This project was an ethnography of the scientific practices of counting human populations and the anxieties engendered by the futures that the numbers forecast; and an account of the Melanesian modernities entangled with the apprehensions of depopulation and population growth.
During the twentieth century, scientists have been fascinated by small islands as laboratories for experiments on understanding the relationships between environment, culture, and population growth or decline. Islands have been sites for studying demographic trends through racial mixing, evolution, and adaptation and carrying capacity. The islands of Melanesia have held a fascinating place in scientific imaginings of cultural and biological diversity and understandings of race and population. Ths project explored these scientific debates from the vantage of the New Hebrides, now Vanuatu.
The project tracked the transition from scientific and early colonial debates on demographic decline to late colonial and postcolonial debates about curbing overly quick population growth. This was a shift from describing changes in human population size in racial terms or evolutionary possibilities to the achievement of economic progress on development goals by optimizing population size. The project explored how scientific understandings of human groups were associated with colonial management strategies to curb racial decline that gave way to postcolonial plans about balancing fertility with economic development.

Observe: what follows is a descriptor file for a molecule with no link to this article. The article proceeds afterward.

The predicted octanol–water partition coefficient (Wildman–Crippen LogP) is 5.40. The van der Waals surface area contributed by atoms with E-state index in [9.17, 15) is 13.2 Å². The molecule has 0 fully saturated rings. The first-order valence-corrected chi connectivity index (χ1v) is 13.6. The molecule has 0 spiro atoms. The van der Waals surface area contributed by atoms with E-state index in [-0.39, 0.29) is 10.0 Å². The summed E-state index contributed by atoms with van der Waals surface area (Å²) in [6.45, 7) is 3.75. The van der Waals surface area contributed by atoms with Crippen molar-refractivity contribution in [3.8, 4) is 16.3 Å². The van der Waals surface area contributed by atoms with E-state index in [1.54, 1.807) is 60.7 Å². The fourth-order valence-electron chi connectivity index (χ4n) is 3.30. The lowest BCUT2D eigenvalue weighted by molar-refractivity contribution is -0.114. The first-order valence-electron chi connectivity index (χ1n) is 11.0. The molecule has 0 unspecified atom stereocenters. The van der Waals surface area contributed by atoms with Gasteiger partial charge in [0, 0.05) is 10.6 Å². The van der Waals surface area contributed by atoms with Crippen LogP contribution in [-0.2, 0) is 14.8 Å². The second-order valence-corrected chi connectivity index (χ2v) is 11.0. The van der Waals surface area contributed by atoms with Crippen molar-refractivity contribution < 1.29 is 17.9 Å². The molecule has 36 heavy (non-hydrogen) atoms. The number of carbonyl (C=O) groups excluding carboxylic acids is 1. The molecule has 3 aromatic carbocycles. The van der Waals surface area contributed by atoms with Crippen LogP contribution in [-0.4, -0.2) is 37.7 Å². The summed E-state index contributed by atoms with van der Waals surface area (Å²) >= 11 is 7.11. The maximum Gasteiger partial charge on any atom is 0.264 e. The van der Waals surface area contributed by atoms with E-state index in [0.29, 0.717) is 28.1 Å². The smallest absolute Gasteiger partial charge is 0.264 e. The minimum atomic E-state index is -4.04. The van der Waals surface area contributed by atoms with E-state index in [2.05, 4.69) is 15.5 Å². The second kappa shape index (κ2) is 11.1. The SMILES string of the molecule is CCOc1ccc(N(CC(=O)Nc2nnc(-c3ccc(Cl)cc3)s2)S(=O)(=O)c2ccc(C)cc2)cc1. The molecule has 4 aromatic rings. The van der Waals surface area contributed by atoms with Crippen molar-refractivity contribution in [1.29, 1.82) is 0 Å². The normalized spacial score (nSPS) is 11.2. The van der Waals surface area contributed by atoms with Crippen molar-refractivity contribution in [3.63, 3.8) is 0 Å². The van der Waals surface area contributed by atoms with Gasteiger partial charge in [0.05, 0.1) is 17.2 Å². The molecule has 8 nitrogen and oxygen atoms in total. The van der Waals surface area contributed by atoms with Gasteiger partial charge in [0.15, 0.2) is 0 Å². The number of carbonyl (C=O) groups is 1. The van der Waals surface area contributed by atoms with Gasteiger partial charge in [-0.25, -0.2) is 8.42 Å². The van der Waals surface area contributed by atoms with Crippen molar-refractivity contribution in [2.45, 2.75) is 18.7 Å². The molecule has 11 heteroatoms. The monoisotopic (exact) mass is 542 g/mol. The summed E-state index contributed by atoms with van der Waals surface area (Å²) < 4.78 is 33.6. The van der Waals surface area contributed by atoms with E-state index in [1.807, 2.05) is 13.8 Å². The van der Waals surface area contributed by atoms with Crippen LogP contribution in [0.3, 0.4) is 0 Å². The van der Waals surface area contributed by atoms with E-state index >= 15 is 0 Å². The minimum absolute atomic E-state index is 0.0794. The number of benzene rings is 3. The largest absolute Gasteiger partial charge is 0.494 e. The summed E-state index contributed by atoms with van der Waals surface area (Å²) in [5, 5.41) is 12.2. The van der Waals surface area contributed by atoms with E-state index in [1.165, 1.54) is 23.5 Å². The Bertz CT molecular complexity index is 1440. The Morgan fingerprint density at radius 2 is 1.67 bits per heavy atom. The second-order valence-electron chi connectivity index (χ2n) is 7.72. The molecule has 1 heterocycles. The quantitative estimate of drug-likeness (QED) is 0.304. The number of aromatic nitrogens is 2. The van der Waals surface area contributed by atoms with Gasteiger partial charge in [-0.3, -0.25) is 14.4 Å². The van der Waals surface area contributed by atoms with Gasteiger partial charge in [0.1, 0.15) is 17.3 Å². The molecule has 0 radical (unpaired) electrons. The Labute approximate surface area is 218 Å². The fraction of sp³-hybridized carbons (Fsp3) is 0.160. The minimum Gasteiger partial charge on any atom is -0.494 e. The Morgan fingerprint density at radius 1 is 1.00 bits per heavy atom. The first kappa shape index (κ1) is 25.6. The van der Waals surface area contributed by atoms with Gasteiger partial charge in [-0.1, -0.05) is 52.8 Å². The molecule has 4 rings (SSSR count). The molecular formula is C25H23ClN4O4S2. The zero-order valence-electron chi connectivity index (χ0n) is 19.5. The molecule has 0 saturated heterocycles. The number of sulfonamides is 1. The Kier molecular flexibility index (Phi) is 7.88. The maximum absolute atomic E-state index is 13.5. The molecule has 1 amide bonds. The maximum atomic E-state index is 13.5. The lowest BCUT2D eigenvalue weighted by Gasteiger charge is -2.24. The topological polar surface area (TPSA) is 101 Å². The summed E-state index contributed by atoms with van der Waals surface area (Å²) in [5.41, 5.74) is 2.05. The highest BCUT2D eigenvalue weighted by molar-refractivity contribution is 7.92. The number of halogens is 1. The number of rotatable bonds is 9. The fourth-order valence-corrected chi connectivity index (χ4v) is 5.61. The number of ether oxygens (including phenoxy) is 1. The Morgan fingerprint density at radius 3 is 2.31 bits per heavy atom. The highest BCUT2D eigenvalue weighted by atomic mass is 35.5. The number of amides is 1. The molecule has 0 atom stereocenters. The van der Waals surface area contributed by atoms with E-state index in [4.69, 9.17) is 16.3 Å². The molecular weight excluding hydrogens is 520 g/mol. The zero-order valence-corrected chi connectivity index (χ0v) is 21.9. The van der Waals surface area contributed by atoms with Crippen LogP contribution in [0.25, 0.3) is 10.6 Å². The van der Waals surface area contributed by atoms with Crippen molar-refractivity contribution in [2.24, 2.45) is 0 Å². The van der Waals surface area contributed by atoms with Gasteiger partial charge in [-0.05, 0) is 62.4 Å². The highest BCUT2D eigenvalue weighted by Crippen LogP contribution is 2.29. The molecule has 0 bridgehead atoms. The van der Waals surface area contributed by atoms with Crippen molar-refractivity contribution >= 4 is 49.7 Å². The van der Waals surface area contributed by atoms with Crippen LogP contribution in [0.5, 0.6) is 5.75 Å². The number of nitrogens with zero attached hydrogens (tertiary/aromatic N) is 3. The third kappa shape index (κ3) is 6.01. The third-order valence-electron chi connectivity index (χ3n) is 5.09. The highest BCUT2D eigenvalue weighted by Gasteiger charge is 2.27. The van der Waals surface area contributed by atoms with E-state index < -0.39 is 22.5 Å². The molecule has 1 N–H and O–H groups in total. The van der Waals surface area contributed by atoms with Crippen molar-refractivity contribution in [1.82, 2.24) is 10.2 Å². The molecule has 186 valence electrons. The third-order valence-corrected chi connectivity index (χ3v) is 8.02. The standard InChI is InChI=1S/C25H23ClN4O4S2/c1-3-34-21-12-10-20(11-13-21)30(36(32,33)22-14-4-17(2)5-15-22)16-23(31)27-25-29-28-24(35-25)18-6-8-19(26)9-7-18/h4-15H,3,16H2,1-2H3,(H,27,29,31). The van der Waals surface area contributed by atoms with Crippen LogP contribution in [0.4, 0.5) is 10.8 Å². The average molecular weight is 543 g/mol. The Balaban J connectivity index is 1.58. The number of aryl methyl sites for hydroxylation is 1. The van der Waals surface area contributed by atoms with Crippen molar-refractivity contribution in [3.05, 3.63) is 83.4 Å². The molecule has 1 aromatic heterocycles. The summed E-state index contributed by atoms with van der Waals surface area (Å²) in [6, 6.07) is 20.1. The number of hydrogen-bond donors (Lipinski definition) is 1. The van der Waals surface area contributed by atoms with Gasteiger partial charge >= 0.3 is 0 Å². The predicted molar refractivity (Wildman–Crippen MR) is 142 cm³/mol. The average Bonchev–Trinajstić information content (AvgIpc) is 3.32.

Despite the humanitarian scandals foretold in the demographic research, neither colonial nor postcolonial governments launched a significant state approach to population control, but rather meted out their interventions on population in episodic, often failed, efforts. While large scale state and transnational interventions on population are crucial aspects of the history of population politics, from this context this project claimed that studying the attempts and failures of population projects in small populations is worthwhile as they were part of the scientific practice of understanding population, and, significantly, part of colonial and postcolonial realities. Colonial and postcolonial failures to realize progress based on the implementation of scientific accounting of populations are, indeed, at the core of postcolonial predicaments.